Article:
The French Blue is a blue diamond that belonged to Louis XIV. It is estimated to weigh 69 carats.
It is said to have been brought back from India in 1668, then cut by order of the king in 1673, by the crown jeweller, Jean Pitau. It was stolen along with many other jewels (including the Sancy and the Regent) in 1792 during the burglary of the Hôtel du Garde Meuble.
However, the recently discovered lead model suggest that the French Blue was the origin of the Hope that appeared twenty years later in England. Even today, it is still the largest blue diamond ever discovered. Then if you’d like to see some diamonds with very fancy colours there are some great ones that can be found online.
Put on that beret and grab your pocket-size French dictionary as we explore France’s newest up and coming city – Montpellier. It’s time we move Paris over to one side, as this southern hidden gem has all you could want in terms of delightful cuisine and eye-catching architecture, making it a great new haven for thirsty young travelers and food lovers alike.
Named as one of the top 45 places to visit in 2012 by The New York Times, Montpellier has become a chance for many of us to ditch the gloomy Parisian streets for the sun, sand and pastis (a strong local 40% alcoholic spirit). If you haven’t already fallen in love with this particular southern lifestyle just yet, there’s no need to fret, as a quick visit to Montpellier will in no doubt convert you to a pretentious Francophone fiend.
Goodbye Rain And Bonjour Sunshine!
Whilst making your way through the narrow labyrinth-like streets, you soon find yourselves in front of stunning monuments and architecture, such as l’Arc de Triomphe and La cathédrale de Saint-Pierre. Both of these will act as a perfect backdrop for quick selfie! Hermits are fortunately nonexistent in Montpellier, as is of course the rain we are so accustomed to in Britain.
The city gets about 320 days of sunshine a year, this being the main reason why everyone seems to spend their afternoons enjoying the sun over a demi-fraise (a chilled half-a-pint with strawberry syrup) in La Place de la Comédie, followed by a casual stroll through the esplanade outdoor markets that are close by.
The same esplanade area plays host to many wine and food festivals, such as Les Estivales during the summer time. This festival in particular is no doubt the most popular where locals, as well as tourists, get together to drink good wine and listen to live music.
Les Français Say Relax!
La Place Royale du Peyrou and its stunning water tower is an ideal place to chill-out and have picnics à la française which entails unhealthy amounts of cheese along with of course, cheap wine! For all the bookworms, this spot is also great for reading that second-hand French book you bought from the quirky outdoor book stalls.
Montpellier embraces a very slow pace and relaxed sense of life. Adopted from the neighboring Spanish, the whole mañana mañana attitude gives you a chance to appreciate every corner of the city in peace.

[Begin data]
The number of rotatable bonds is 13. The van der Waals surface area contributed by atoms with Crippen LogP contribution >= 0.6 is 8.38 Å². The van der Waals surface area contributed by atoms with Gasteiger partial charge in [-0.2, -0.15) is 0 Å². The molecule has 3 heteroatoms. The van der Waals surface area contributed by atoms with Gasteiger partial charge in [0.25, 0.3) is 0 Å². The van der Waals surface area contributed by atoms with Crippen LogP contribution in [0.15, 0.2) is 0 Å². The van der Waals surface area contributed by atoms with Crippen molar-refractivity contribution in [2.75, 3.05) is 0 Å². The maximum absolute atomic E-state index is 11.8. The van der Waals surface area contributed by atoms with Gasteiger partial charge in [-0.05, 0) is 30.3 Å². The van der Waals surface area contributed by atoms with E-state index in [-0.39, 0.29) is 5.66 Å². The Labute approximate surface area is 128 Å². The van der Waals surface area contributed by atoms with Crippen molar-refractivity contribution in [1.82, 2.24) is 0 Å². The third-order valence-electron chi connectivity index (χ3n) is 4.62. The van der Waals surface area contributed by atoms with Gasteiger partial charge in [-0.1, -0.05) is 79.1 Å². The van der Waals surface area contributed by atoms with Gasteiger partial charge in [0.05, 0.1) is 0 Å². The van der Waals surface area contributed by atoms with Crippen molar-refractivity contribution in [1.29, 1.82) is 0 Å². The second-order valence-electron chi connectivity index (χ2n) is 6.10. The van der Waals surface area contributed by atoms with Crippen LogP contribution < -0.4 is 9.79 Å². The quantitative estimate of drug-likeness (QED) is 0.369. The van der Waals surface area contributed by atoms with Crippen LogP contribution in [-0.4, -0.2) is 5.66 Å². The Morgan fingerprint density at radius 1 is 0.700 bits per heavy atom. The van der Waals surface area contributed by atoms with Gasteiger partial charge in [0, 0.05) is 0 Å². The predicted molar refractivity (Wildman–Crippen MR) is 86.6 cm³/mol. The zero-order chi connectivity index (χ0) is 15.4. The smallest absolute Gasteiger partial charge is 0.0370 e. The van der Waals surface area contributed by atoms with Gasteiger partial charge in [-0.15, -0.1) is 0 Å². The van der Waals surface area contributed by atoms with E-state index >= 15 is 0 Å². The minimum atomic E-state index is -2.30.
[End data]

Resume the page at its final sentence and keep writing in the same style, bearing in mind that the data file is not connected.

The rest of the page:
Obviously you couldn’t visit the South of France without throwing yourself into the French cuisine, which, as we already know, plays a very big part in every Frenchman’s life. Forget about the cliché snails and frogs’ legs, as the Mediterranean flavors from local seafood will tantalize your tastebuds. Prepare to dine in style with a glass of wine in one hand and a bucket of mussels staring back at you from the table. It’s safe to say that you’ll think twice about heading to Gregg’s next time you’re on your lunch break after coming home from this city.
As the capital of the Languedoc-Roussillon region, in Montpellier you’ll find the friendliest of French people, to say the least. They’ll be ready to share an afternoon drink with you after having exchanged the three very annoying bisous (kissing on the cheek), however realistically a drink will probably end up as two or three bottles of wine come 9 o’clock in the evening.
Modern Day Monets
Most of Montpellier’s population is made up of students from three main universities, therefore the city embraces quite the youthful French life, celebrated through a wide range of contemporary dance and urban art.
Take a trip to the art galleries scattered across the city, such as the exhibitions at Musée Fabre, and embrace yourselves in the local artists’ work. Not forgetting the city’s impressive outdoor graffiti and art which reflect the creativeness and individual expression of the montpelliérains.
As your visit to the city concludes, it would be such a crime to leave without having seen some of the breathtaking sunsets that cast over the sky. The impressive crepuscular scenery allows you to step back and reflect on your time in the city.
What makes Montpellier so different to most French cities is that there’s something almost mystical about the place as the sun sets over its bewitching architecture. The calm and tranquility of one of these precious moments is something you’ll find a lot harder to forget than the cliché skyline view of Paris by night from the top of the Eiffel Tower.
The freshness of Montpellier comes from the fact that the city hasn’t properly been discovered by everyone yet. So as a reader this is your chance to get out there and experience it for yourself. Grab that stripped t-shirt, and brush up on your GCSE French as once you’ve set foot in this remarkable city, you may never want to come back home.